These are some notes that arose from the key idea that we should cultivate a "portfolio" approach to investing, rather than trying to live or die on the success of each individual stock pick.

For me the conclusions emerged from a understanding the underlying statistics. However the conclusions are also very similar to Stockopedia's "NAPS" approach. NAPS uses a QVM ranking whereas I use a ranking based on Q and the Sharpe Ratio. However the ideas work for any sensible ranking method.

Although I have kept the mathematics out of the main discussion I have included a brief "Technical Note" for each section which provides pointers to the underlying mathematics for those who are interested.

The prevailing concept in these notes is that the portfolio is king, not the individual stocks within it.

Technical Note:

There are two key statistical metrics that matter and are discussed here: the mean return and the volatility. The mean return is often colloquially referred to as momentum, or in academic papers it is often called drift. It is simply the arithmetic mean of the returns (where a return is the % change over some fixed period, such as daily or monthly.)

Volatility is defined as the standard deviation of the returns. ( = a measure of dispersion about the mean). Volatility is sometimes colloquially called risk. Volatility measures how uncertain we are about the returns in the future given what we know about the past.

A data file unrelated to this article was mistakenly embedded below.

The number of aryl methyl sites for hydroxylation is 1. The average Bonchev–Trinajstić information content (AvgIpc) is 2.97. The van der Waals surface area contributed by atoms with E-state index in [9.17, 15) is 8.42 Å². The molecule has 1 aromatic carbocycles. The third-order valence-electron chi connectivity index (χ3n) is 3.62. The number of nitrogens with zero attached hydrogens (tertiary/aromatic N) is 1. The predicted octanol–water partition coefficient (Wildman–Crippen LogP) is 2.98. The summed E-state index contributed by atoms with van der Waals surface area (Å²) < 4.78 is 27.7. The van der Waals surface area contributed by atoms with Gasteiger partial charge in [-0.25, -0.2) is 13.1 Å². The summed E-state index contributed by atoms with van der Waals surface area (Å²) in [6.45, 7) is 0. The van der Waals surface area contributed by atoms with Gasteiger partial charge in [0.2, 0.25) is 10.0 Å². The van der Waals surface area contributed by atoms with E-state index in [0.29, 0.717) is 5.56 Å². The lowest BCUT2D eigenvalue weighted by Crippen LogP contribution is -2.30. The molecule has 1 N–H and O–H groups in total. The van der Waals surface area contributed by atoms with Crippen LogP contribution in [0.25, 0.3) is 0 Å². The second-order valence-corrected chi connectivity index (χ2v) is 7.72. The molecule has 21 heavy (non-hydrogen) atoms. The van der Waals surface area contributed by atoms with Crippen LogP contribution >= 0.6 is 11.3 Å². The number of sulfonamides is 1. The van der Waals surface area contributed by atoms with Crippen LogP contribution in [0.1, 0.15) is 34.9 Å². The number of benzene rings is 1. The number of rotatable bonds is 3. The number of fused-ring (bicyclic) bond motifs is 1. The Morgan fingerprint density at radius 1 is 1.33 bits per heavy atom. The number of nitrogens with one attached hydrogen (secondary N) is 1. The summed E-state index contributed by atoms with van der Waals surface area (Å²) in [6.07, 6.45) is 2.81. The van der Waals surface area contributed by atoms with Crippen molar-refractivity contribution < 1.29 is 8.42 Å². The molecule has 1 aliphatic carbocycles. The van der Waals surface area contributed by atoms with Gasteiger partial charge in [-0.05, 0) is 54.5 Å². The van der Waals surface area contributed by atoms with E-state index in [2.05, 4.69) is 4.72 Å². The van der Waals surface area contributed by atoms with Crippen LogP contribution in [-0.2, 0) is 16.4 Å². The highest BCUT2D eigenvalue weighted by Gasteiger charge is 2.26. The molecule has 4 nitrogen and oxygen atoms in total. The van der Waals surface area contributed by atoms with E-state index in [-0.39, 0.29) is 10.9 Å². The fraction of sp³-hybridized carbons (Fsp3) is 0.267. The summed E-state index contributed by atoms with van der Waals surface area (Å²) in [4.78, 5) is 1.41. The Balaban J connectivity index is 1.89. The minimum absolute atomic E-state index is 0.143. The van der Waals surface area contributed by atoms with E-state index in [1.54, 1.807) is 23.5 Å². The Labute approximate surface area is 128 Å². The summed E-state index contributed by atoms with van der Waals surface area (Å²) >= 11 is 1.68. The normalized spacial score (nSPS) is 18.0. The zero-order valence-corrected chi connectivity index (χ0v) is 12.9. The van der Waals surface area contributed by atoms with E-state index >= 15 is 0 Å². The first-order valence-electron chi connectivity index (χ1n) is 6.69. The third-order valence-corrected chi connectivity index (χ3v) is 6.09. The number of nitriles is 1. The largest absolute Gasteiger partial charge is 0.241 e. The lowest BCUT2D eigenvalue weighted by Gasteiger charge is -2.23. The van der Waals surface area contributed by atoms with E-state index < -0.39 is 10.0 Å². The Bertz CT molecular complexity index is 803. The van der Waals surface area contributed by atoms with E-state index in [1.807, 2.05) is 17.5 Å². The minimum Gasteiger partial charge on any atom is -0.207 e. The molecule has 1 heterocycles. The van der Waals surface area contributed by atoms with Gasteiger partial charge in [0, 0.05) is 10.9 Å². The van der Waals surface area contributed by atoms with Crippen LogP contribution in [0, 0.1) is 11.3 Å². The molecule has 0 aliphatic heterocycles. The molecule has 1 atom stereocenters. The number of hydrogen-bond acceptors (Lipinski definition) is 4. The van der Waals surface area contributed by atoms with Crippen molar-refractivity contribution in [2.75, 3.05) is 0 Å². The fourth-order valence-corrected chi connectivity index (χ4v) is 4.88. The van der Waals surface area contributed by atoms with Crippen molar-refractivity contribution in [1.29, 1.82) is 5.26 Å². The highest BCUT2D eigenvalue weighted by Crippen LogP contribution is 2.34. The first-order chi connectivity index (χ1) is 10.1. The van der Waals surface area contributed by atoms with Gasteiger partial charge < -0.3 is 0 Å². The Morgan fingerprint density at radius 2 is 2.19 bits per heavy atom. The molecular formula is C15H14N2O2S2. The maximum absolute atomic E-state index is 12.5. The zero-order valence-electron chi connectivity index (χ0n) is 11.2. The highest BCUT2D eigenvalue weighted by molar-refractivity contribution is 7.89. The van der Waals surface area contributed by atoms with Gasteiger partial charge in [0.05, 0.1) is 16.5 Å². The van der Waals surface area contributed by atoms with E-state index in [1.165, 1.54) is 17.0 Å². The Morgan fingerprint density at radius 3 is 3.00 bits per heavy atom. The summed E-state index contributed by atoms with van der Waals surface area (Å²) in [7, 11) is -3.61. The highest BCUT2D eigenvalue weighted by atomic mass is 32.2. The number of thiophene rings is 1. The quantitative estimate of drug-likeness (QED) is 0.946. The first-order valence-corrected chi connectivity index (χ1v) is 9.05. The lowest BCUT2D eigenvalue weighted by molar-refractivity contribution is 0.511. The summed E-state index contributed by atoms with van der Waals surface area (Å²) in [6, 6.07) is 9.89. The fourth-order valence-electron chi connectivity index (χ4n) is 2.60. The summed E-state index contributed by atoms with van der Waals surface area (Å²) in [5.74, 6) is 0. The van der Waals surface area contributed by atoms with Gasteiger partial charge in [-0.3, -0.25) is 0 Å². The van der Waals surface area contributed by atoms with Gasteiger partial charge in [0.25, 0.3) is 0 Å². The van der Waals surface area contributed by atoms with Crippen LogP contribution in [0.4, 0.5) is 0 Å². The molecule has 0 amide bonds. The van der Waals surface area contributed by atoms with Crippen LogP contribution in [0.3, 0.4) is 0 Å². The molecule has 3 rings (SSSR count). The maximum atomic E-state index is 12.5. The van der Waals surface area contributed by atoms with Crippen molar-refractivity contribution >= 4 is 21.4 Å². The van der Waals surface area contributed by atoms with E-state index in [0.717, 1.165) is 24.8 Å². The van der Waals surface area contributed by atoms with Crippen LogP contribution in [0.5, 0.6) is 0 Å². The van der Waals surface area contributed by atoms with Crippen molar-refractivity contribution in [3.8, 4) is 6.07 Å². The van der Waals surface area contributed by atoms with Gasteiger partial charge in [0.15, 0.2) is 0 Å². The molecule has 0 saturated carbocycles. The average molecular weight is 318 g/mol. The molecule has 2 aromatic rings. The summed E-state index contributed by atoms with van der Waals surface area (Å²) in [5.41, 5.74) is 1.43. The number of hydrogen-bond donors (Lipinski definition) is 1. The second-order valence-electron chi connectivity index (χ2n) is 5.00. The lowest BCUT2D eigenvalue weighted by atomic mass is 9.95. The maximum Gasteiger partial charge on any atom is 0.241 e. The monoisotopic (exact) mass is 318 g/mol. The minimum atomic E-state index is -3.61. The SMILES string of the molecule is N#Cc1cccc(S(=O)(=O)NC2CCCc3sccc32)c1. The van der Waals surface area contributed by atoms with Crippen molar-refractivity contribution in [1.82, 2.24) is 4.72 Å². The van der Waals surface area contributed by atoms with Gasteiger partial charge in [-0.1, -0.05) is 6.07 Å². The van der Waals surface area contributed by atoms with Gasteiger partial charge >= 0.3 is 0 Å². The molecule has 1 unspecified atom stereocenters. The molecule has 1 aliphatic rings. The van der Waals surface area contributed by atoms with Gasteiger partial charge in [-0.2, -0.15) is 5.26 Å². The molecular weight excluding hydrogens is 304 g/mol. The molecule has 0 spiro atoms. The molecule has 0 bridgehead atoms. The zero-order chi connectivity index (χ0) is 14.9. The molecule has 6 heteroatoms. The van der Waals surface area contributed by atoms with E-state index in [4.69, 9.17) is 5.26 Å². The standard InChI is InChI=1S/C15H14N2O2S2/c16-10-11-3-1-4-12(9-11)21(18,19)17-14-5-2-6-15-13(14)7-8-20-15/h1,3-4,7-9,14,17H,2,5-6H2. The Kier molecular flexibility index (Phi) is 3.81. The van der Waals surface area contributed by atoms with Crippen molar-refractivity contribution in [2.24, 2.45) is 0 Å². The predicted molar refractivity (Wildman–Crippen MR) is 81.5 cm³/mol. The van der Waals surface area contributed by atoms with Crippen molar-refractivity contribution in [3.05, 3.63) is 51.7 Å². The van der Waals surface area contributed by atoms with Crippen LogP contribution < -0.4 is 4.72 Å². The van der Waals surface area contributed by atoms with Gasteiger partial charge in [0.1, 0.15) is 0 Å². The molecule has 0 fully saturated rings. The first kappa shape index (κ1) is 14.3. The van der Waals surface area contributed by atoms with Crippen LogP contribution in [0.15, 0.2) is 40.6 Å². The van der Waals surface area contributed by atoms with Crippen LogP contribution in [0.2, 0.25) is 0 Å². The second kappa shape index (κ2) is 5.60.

Sometimes you will read articles which having equated volatility with risk then criticise volatility for "punishing upward deviation" and looking for measures which only count downward (or "harmful") deviation. This is mathematically extremely dubious reasoning. But rather than get into that debate here, just think of volatility as "uncertainty" rather than "risk".

Important Note: Volatility is computed using returns not prices.

1. STOCKS SHOULD COMPETE AGAINST OTHER STOCKS NOT AGAINST THEMSELVES

If you have ever read anything about stock investing, you probably account each stock holding individually. You note its purchase price, watch to see whether it is in profit or loss and then make a decision to sell based on whether it has reached a target profit, or hit a stop-loss. Or you might top-slice to take some profit. The way that your portfolio is reported to you in your broker account will reinforce this. It is traditional to agonise about each decision.

As…

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